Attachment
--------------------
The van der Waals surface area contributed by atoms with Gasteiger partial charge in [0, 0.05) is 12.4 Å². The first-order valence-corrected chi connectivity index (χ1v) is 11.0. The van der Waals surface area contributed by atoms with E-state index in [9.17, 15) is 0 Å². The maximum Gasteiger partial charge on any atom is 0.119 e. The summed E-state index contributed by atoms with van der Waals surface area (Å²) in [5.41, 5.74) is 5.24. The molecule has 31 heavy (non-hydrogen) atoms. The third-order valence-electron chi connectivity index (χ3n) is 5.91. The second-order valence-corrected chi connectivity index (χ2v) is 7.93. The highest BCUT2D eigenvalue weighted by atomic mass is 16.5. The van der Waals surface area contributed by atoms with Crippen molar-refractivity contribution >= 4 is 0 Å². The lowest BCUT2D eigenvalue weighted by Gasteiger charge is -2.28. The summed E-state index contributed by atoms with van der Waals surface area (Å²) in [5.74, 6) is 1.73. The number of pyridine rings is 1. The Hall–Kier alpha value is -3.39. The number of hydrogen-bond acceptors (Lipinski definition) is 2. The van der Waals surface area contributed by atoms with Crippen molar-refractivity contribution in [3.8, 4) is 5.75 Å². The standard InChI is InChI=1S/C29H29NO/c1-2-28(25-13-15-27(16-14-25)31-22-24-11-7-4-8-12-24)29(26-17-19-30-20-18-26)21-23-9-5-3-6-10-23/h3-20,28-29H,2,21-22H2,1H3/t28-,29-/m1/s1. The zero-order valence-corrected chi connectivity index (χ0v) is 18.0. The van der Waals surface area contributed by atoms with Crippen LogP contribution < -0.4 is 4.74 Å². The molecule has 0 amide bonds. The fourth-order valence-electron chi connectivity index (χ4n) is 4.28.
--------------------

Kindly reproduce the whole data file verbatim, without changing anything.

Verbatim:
The van der Waals surface area contributed by atoms with Gasteiger partial charge in [0, 0.05) is 12.4 Å². The first-order valence-corrected chi connectivity index (χ1v) is 11.0. The van der Waals surface area contributed by atoms with E-state index in [9.17, 15) is 0 Å². The maximum Gasteiger partial charge on any atom is 0.119 e. The summed E-state index contributed by atoms with van der Waals surface area (Å²) in [5.41, 5.74) is 5.24. The molecule has 31 heavy (non-hydrogen) atoms. The third-order valence-electron chi connectivity index (χ3n) is 5.91. The second-order valence-corrected chi connectivity index (χ2v) is 7.93. The highest BCUT2D eigenvalue weighted by atomic mass is 16.5. The van der Waals surface area contributed by atoms with Crippen molar-refractivity contribution >= 4 is 0 Å². The lowest BCUT2D eigenvalue weighted by Gasteiger charge is -2.28. The summed E-state index contributed by atoms with van der Waals surface area (Å²) in [5.74, 6) is 1.73. The number of pyridine rings is 1. The Hall–Kier alpha value is -3.39. The number of hydrogen-bond acceptors (Lipinski definition) is 2. The van der Waals surface area contributed by atoms with Crippen molar-refractivity contribution in [3.8, 4) is 5.75 Å². The standard InChI is InChI=1S/C29H29NO/c1-2-28(25-13-15-27(16-14-25)31-22-24-11-7-4-8-12-24)29(26-17-19-30-20-18-26)21-23-9-5-3-6-10-23/h3-20,28-29H,2,21-22H2,1H3/t28-,29-/m1/s1. The zero-order valence-corrected chi connectivity index (χ0v) is 18.0. The van der Waals surface area contributed by atoms with Crippen LogP contribution < -0.4 is 4.74 Å². The molecule has 0 amide bonds. The fourth-order valence-electron chi connectivity index (χ4n) is 4.28.